In the U.K., Australia and most parts of Europe, grips are not involved in lighting. In the "British System", adopted throughout Europe and the British Commonwealth (excluding Canada), a grip is solely responsible for camera mounting and support.
The term 'grip' dates back to the early era of the circus. From there it was used in vaudeville and then in today's film sound stages and sets. Some have suggested the name comes from the 1930s-40s slang term for a tool bag or "grip" that these technicians use to carry their tools to work. Another popular theory states that in the days of hand-cranked cameras, it would be necessary for a few burly men to hang on to the tripod legs to stop excessive movement of the camera. These men became known as the 'good grips'- as they were constantly being instructed to 'keep a good grip on the tripod'.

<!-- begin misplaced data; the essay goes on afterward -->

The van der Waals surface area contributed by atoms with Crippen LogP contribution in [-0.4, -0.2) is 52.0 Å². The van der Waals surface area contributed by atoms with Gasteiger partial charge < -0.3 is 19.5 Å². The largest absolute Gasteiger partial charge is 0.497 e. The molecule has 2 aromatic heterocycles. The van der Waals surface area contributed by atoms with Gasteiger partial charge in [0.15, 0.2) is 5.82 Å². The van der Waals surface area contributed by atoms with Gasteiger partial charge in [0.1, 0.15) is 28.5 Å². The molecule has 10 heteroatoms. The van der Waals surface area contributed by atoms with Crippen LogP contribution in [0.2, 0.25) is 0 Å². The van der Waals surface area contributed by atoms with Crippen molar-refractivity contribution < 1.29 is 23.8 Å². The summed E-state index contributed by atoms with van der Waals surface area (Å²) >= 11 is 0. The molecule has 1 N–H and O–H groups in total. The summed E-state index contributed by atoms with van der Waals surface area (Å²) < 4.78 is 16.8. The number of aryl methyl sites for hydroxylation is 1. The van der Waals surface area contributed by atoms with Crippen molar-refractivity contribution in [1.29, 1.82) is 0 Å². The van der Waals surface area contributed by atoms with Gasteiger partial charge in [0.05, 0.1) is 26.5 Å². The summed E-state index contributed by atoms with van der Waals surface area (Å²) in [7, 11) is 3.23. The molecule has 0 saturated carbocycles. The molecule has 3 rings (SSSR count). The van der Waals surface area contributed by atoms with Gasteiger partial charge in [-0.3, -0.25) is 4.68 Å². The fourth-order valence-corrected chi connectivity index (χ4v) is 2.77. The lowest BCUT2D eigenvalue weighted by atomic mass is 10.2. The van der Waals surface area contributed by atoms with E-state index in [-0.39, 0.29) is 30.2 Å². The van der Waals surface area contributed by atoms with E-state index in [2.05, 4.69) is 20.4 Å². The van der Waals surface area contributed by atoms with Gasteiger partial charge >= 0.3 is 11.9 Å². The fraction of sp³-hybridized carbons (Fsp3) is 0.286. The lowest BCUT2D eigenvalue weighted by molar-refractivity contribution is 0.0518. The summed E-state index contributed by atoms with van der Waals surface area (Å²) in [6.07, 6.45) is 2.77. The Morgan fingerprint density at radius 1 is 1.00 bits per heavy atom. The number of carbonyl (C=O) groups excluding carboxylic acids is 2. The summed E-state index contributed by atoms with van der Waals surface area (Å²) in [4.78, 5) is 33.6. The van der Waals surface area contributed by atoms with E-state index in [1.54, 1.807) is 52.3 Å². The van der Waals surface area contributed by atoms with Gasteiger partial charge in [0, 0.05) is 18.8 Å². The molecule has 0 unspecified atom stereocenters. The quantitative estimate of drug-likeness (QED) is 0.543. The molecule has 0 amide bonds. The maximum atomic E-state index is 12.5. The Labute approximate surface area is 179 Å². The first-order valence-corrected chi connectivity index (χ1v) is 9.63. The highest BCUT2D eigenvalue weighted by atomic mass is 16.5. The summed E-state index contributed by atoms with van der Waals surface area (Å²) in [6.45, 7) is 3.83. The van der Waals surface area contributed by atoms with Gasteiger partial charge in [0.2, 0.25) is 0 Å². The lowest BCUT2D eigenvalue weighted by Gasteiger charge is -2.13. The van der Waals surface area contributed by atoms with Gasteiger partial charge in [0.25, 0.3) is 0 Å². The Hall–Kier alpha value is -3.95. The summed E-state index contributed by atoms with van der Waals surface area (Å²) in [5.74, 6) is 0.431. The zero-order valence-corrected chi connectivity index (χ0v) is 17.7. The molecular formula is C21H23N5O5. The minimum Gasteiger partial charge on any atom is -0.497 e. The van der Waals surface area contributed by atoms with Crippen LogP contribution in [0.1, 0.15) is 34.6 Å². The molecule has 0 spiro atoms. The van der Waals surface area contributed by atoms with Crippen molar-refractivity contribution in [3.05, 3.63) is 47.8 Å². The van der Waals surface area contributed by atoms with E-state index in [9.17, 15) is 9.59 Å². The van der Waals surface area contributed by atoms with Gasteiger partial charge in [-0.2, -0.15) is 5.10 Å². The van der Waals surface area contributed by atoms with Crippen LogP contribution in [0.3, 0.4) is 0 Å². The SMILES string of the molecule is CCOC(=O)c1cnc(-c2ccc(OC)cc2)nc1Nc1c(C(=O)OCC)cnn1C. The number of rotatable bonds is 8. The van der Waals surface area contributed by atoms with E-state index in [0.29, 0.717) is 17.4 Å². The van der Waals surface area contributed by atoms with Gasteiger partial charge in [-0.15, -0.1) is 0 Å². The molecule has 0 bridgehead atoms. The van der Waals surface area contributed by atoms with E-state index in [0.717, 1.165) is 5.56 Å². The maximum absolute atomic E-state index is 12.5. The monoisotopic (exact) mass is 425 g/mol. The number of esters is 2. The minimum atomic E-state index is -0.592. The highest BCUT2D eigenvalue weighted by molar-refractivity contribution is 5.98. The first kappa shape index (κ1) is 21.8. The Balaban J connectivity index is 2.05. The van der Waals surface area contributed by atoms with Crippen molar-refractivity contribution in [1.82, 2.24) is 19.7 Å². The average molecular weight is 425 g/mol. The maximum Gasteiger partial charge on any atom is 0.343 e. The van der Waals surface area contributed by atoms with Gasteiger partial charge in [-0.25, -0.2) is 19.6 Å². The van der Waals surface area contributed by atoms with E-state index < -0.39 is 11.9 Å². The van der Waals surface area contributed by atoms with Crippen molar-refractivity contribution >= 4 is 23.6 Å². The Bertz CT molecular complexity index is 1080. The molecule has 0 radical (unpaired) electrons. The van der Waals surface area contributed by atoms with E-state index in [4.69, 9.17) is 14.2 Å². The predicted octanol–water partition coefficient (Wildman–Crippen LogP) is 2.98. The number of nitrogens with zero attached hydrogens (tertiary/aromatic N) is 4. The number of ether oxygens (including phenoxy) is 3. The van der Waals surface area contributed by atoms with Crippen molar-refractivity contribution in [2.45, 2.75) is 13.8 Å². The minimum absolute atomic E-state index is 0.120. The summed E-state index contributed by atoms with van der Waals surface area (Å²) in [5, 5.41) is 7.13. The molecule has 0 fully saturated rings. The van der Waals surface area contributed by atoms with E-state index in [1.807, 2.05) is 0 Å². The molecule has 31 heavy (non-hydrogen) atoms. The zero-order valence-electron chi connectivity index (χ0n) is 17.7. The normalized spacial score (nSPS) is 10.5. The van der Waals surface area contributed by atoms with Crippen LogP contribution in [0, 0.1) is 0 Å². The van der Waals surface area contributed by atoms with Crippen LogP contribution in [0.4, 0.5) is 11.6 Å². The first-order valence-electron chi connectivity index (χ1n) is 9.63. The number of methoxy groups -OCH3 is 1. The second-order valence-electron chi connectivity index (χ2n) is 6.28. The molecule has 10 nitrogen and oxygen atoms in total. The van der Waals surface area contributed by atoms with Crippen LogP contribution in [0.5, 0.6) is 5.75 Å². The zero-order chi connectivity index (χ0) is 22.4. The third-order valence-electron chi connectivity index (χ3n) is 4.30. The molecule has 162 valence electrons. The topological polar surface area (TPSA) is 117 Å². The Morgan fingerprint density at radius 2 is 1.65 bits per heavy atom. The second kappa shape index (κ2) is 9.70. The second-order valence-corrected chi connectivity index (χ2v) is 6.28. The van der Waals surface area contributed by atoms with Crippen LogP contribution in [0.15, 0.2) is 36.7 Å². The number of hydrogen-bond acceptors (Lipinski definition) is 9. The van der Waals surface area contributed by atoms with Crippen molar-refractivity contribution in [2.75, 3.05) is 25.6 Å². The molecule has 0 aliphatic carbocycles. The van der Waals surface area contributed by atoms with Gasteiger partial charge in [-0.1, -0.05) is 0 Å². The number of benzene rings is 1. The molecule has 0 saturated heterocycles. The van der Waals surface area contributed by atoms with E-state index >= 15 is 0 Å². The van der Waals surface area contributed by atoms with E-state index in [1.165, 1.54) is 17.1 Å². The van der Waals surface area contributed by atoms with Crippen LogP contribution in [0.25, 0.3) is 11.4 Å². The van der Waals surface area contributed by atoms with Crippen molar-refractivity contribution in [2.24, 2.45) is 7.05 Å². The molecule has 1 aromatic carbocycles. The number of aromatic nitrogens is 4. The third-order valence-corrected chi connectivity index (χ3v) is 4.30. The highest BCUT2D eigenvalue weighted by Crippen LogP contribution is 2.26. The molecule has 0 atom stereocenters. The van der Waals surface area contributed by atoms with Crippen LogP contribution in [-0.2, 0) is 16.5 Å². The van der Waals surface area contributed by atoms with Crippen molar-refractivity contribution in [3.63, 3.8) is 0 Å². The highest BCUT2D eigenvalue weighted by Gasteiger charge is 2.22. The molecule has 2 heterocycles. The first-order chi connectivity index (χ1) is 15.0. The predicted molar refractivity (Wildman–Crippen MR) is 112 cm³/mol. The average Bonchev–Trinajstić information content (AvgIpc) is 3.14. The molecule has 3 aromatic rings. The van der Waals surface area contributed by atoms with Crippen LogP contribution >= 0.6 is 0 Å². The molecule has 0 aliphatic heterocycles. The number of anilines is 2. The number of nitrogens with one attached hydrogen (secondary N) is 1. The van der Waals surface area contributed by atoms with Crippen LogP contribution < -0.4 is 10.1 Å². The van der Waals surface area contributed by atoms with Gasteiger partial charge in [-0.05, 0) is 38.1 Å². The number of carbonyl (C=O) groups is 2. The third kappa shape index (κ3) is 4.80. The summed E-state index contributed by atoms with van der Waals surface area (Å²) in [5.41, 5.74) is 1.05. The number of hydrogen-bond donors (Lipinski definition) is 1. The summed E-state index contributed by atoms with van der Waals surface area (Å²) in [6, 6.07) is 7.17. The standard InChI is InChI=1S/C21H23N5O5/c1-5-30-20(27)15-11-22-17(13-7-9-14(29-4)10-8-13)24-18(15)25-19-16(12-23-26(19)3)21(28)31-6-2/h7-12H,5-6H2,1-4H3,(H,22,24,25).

Mobil 993 50 823
My name is John Barkovitch
I am a Grip living in Norway, with membership in the International Alliance of Theatrical Stage Employees local 52 New York.
This is my 30th year working in the Film Industry. This work has led me to locations and studios in New York, Denmark and Norway.
Les mer: http://www.imdb.com/name/nm1602659/